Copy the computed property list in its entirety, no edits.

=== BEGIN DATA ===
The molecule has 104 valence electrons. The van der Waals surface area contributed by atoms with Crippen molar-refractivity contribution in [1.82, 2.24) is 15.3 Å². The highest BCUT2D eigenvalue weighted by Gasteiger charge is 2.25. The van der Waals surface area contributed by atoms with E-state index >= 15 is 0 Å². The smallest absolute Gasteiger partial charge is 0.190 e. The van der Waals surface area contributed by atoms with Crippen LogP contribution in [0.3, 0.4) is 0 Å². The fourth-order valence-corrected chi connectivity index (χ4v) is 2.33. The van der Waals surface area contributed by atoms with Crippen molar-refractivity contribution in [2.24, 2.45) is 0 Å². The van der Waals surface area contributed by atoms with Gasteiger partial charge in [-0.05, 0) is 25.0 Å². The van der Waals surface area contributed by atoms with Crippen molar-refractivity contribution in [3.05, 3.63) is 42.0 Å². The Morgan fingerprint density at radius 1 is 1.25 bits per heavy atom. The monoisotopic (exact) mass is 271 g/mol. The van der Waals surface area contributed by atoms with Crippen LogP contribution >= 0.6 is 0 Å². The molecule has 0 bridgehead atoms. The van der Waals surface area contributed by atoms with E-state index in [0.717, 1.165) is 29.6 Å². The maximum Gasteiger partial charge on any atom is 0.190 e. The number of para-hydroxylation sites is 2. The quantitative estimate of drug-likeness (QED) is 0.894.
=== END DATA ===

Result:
The molecule has 104 valence electrons. The van der Waals surface area contributed by atoms with Crippen molar-refractivity contribution in [1.82, 2.24) is 15.3 Å². The highest BCUT2D eigenvalue weighted by Gasteiger charge is 2.25. The van der Waals surface area contributed by atoms with E-state index >= 15 is 0 Å². The smallest absolute Gasteiger partial charge is 0.190 e. The van der Waals surface area contributed by atoms with Crippen LogP contribution in [0.3, 0.4) is 0 Å². The fourth-order valence-corrected chi connectivity index (χ4v) is 2.33. The van der Waals surface area contributed by atoms with Crippen molar-refractivity contribution in [2.24, 2.45) is 0 Å². The van der Waals surface area contributed by atoms with Gasteiger partial charge in [-0.05, 0) is 25.0 Å². The van der Waals surface area contributed by atoms with Crippen molar-refractivity contribution in [3.05, 3.63) is 42.0 Å². The Morgan fingerprint density at radius 1 is 1.25 bits per heavy atom. The monoisotopic (exact) mass is 271 g/mol. The van der Waals surface area contributed by atoms with Crippen LogP contribution >= 0.6 is 0 Å². The molecule has 0 bridgehead atoms. The van der Waals surface area contributed by atoms with E-state index in [0.717, 1.165) is 29.6 Å². The maximum Gasteiger partial charge on any atom is 0.190 e. The number of para-hydroxylation sites is 2. The quantitative estimate of drug-likeness (QED) is 0.894.